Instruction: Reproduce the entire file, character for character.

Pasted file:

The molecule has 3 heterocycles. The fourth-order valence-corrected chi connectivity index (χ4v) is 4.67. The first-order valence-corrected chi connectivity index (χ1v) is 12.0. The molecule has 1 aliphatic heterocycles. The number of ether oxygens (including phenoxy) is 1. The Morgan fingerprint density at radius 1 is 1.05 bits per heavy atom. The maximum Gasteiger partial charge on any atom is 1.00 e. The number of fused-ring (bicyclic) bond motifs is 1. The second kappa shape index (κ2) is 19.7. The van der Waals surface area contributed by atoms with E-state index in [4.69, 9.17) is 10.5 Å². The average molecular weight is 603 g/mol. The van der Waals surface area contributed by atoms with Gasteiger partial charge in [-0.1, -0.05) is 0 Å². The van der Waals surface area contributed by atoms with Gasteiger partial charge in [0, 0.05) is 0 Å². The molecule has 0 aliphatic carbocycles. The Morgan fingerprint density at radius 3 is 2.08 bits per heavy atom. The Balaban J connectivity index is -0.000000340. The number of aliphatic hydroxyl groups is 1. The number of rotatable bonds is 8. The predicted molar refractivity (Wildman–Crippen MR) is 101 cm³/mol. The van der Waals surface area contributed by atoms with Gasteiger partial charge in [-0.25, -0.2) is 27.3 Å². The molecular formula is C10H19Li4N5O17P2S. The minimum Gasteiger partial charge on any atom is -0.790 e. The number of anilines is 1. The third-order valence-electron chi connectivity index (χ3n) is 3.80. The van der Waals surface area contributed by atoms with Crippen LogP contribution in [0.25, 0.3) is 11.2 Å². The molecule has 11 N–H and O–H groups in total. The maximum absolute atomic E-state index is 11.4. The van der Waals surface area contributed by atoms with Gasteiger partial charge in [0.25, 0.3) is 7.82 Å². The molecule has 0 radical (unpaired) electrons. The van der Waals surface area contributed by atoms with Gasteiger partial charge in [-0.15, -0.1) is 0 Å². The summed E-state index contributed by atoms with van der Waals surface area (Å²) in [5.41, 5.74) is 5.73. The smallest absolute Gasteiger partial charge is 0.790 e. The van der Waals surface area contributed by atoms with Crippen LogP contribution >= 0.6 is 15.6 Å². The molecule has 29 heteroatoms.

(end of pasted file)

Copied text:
The molecule has 3 heterocycles. The fourth-order valence-corrected chi connectivity index (χ4v) is 4.67. The first-order valence-corrected chi connectivity index (χ1v) is 12.0. The molecule has 1 aliphatic heterocycles. The number of ether oxygens (including phenoxy) is 1. The Morgan fingerprint density at radius 1 is 1.05 bits per heavy atom. The maximum Gasteiger partial charge on any atom is 1.00 e. The number of fused-ring (bicyclic) bond motifs is 1. The second kappa shape index (κ2) is 19.7. The van der Waals surface area contributed by atoms with E-state index in [4.69, 9.17) is 10.5 Å². The average molecular weight is 603 g/mol. The van der Waals surface area contributed by atoms with Gasteiger partial charge in [-0.1, -0.05) is 0 Å². The van der Waals surface area contributed by atoms with Gasteiger partial charge in [0, 0.05) is 0 Å². The molecule has 0 aliphatic carbocycles. The Morgan fingerprint density at radius 3 is 2.08 bits per heavy atom. The Balaban J connectivity index is -0.000000340. The number of aliphatic hydroxyl groups is 1. The number of rotatable bonds is 8. The predicted molar refractivity (Wildman–Crippen MR) is 101 cm³/mol. The van der Waals surface area contributed by atoms with Gasteiger partial charge in [-0.25, -0.2) is 27.3 Å². The molecular formula is C10H19Li4N5O17P2S. The minimum Gasteiger partial charge on any atom is -0.790 e. The number of anilines is 1. The third-order valence-electron chi connectivity index (χ3n) is 3.80. The van der Waals surface area contributed by atoms with Crippen LogP contribution in [0.25, 0.3) is 11.2 Å². The molecule has 11 N–H and O–H groups in total. The maximum absolute atomic E-state index is 11.4. The van der Waals surface area contributed by atoms with Gasteiger partial charge in [0.25, 0.3) is 7.82 Å². The molecule has 0 radical (unpaired) electrons. The van der Waals surface area contributed by atoms with Gasteiger partial charge in [-0.15, -0.1) is 0 Å². The summed E-state index contributed by atoms with van der Waals surface area (Å²) in [5.41, 5.74) is 5.73. The smallest absolute Gasteiger partial charge is 0.790 e. The van der Waals surface area contributed by atoms with Crippen LogP contribution >= 0.6 is 15.6 Å². The molecule has 29 heteroatoms.